Tuesday, December 11, 2012


 "There was a rich man who was dressed in purple and fine linen and lived in luxury every day. At his gate was laid a beggar named Lazarus, covered with sores and longing to eat what fell from the rich man's table. Even the dogs came and licked his sores. The time came when the beggar died and the angels carried him to Abraham's side. The rich man also died and was buried. In Hades, where he was in torment, he looked up and saw Abraham far away, with Lazarus by his side. So he called to him, 'Father Abraham, have pity on me and send Lazarus to dip the tip of his finger in water and cool my tongue, because I am in agony in this fire.' 

"But Abraham replied, 'Son, remember that in your lifetime you received your good things, while Lazarus received bad things, but now he is comforted here and you are in agony. And besides all this, between us and you a great chasm has been set in place, so that those who want to go from here to you cannot, nor can anyone cross over from there to us.' 

"He answered, 'Then I beg you, father, send Lazarus to my family, for I have five brothers. Let him warn them, so that they will not also come to this place of torment.' "Abraham replied, 'They have Moses and the Prophets; let them listen to them.' 

"'No, father Abraham,' he said, 'but if someone from the dead goes to them, they will repent.' "He said to him, 'If they do not listen to Moses and the Prophets, they will not be convinced even if someone rises from the dead.'"
The story of the rich man and Lazarus is not a portrayal of heaven, but it is still in the form of a parable. A parable is a story intended to convey a spiritual truth. The story doesn't have to be about real people or even real situations (like a camel passing through the eye of a needle). But to achieve its teaching goal, a parable must be striking and memorable, so that as the story is retold and remembered, the spiritual truth is reinforced again and again. The hearers must be able to imagine the situation.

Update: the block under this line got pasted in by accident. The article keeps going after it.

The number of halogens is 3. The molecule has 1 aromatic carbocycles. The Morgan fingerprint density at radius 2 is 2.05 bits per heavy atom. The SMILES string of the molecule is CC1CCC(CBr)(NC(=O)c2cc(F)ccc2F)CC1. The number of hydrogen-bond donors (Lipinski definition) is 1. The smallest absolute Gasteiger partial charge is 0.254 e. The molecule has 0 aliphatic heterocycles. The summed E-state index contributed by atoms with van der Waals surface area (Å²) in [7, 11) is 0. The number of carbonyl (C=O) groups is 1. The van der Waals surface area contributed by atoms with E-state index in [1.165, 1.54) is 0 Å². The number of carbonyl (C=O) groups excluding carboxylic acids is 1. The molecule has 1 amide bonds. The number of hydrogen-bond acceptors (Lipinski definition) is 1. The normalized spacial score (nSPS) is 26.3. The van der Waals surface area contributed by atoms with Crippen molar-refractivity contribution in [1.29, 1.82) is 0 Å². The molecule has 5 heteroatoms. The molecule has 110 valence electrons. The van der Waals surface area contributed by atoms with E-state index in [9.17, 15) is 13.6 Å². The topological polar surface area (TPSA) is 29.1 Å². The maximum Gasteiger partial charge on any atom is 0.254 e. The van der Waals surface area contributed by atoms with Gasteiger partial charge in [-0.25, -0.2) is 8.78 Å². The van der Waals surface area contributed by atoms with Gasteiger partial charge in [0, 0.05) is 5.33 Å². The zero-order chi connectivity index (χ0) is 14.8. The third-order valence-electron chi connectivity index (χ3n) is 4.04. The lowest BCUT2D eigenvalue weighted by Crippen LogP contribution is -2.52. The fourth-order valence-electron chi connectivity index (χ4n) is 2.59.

Many scholars believe that Jesus is drawing upon a popular Jewish folk tale that had roots in Egypt about a rich man and poor man whose lots after death are completely reversed.

It's like me telling you a story of the preacher and a New York taxi driver who arrived at the pearly gates and were greeted by St. Peter. The taxi driver is richly rewarded while the preacher just barely squeaks in. Why was this? It's simple. When the preacher prayed, the people slept. But when the taxi driver drove, people prayed. Now that is a vivid story.

The rich man goes to the extreme of proposing that Lazarus rise from the dead to warn his brothers. Luke's readers will immediately think of Jesus, and how even His resurrection from the dead was not enough to sway the Pharisees from their hardened opposition to the truth.

There are four quick observations here: FIRST-Wealth without active mercy for the poor is a great evil. Jesus is critical of the Pharisees here. He is not criticizing them for their hypercritical attitude and practices, but their neglect to treat the poorest of the poor well.

SECOND-How you treat the needs of the poor and needy have great consequences.

THIRD-If you close your eyes to the truth you are given, then you are doomed. It is irreversible.

FOURTH-The love of money to the neglect of showing mercy is inexcusable.
If you don't notice and minister to the poor, what excuse will you have? In the final analysis, the rich man's punishment is not for riches, but for the neglect of the Scriptures and what they teach us about the HEART OF GOD. Let me ask you: Does your heart resonate with the heart of God?



"The Law and the Prophets were proclaimed until John. Since that time, the good news of the kingdom of God is being preached, and people are forcing their way into it. It is easier for heaven and earth to disappear than for the least stroke of a pen to drop out of the Law.
In these three short verses Jesus is putting the Mosaic Law in to perspective. This is an example of Jesus' teaching on how the Law ought to be understood or interpreted. There seem to be four themes here:

FIRST-Jesus sees the good news of the kingdom as a shift into a new era. The era of the Law and the Prophets was up until John. Since that time, the good news of the kingdom of God is being proclaimed. Jesus, being introduced by John continues the message of the good news of the kingdom as coming here right now. The Messiah's kingdom is ushered in at this time. It was the good news because through the Law and the Prophets you could only get a glimpse of God's Messiah and His kingdom. Now it is finally here in Jesus.